In most of the family law matters I have dealt with, as an attorney in the St. Petersburg area, child support is often discussed and understandably so. It may be one parent that is questioning how much he/she is entitled to under the circumstances present. Or, on the other hand it may be one parent who is questioning how much he/she should give the other parent under a hypothetical time-sharing scenario. We must note, that there are two factors that are used to determine the amount of child support: (1) the needs of the child; (2) the financial ability of each parent to meet those needs. Florida has established a formula (child support guidelines worksheet) to be used in calculating the needs of the child and each parent's ability to meet those needs. The following steps are used in determining the proper amount of child support:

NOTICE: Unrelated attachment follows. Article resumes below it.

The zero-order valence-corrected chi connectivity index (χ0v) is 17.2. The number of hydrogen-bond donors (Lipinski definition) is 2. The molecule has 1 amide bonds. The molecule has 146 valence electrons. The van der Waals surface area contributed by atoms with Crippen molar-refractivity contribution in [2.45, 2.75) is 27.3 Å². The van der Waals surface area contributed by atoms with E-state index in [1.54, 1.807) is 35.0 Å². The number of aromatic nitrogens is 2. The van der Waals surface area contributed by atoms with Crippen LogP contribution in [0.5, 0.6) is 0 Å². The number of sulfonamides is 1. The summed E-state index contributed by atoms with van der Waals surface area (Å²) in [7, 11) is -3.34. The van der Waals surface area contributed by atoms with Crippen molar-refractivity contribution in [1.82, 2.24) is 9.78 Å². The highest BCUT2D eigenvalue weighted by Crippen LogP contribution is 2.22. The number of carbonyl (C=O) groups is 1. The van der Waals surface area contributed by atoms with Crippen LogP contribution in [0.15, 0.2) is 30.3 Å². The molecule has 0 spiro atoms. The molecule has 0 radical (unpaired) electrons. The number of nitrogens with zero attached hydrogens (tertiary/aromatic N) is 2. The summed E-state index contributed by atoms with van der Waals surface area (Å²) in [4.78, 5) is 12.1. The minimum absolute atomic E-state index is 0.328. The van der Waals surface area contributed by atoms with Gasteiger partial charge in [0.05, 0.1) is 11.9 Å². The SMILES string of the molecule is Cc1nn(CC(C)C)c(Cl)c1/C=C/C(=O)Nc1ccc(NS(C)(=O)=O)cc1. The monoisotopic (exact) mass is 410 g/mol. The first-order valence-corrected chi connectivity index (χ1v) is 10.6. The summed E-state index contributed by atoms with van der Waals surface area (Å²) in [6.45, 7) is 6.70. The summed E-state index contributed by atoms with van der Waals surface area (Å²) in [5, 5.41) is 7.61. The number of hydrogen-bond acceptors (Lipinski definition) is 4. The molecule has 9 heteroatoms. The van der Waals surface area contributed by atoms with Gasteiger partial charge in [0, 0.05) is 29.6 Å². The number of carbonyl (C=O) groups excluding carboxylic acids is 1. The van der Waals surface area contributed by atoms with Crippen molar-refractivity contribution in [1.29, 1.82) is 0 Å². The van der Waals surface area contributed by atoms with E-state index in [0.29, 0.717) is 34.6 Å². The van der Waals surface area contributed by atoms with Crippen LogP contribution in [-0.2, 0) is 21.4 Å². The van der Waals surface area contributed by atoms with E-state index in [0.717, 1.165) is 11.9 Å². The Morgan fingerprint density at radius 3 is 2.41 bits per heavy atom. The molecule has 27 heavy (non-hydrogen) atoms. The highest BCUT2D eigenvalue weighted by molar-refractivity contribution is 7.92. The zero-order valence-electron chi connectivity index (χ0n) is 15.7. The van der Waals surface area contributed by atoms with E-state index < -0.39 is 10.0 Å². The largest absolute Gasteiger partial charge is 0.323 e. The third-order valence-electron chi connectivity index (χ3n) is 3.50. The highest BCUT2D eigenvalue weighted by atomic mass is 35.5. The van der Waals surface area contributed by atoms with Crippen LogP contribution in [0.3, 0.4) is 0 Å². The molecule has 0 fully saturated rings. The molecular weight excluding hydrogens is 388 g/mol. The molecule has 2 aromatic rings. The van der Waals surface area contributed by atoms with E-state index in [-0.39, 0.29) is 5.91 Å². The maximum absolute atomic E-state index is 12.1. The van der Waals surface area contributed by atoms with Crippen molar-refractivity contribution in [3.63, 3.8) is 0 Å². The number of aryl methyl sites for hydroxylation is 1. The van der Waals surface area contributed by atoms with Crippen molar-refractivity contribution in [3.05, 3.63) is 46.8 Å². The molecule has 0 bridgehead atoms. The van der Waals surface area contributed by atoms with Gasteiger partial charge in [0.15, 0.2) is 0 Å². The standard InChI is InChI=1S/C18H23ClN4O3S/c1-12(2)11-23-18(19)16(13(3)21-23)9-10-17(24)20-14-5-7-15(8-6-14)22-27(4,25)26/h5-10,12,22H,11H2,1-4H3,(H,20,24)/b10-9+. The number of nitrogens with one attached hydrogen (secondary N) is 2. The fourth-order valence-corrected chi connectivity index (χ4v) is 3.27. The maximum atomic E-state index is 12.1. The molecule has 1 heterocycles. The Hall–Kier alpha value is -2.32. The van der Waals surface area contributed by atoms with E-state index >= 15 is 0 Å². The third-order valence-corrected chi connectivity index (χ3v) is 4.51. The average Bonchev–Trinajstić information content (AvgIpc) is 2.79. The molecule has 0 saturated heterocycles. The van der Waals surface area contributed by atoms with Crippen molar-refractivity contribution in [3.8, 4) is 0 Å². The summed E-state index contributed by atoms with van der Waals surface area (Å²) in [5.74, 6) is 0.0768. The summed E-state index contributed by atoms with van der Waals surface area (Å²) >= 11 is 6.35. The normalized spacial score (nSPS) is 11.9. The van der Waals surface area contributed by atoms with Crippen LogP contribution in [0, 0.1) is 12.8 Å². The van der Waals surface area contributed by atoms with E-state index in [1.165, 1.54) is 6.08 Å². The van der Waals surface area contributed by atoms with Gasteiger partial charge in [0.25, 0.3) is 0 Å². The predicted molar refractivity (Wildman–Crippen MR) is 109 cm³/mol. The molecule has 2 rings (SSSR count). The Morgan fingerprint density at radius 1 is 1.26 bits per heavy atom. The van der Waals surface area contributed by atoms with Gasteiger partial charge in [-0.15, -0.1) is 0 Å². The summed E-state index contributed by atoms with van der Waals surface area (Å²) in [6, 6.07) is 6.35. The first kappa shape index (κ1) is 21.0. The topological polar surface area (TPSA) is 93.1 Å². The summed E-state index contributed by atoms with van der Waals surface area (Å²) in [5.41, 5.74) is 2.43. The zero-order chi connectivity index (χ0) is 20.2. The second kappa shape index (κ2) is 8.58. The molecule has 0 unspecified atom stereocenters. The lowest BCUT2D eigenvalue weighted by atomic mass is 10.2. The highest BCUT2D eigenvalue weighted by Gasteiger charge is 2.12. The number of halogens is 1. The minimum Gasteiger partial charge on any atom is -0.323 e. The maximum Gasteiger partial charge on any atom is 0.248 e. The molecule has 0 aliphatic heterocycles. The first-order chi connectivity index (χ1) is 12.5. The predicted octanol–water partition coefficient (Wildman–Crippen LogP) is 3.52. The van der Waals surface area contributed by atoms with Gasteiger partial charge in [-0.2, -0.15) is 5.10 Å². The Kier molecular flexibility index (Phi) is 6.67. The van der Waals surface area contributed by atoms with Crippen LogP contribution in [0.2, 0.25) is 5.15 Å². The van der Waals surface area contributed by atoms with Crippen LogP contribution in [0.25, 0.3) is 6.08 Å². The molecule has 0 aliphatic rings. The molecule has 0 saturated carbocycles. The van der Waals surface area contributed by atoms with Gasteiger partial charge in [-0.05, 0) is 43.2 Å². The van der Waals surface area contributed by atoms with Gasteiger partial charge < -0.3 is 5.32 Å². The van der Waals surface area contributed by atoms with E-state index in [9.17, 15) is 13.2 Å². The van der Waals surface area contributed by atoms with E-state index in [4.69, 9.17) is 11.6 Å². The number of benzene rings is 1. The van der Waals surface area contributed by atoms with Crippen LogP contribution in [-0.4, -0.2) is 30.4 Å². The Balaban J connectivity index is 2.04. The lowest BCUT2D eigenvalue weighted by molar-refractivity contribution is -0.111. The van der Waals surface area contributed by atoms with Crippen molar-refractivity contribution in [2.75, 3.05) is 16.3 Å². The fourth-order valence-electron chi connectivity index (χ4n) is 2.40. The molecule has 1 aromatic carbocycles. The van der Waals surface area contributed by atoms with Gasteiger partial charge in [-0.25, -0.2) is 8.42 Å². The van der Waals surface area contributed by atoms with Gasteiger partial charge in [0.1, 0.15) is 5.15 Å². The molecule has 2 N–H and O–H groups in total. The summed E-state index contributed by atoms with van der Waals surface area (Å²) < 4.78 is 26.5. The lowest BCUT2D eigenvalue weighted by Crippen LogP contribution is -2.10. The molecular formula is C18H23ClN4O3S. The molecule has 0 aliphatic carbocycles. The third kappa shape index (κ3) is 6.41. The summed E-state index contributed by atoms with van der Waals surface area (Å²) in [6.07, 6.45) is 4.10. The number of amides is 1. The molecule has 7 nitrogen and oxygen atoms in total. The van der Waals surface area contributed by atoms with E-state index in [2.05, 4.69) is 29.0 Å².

- You and the other parent each provide proof of your gross incomes.
- Taxes and certain other deductions are allowed to determine each of your net income
- The combined income and the number of children you have are used to establish the children's needs.
- extraordinary medical, psychological, educational, or dental expenses;
- independent income of the child, but not including supplemental security income for a child;
- the payment of support for a parent (that is, the parent of one of the parties) which regularly has been paid and for which there is a demonstrated need;
- seasonal variations in one or both parent's incomes or expenses;
- the age of the child, taking into account the greater needs of older children; and many other factors.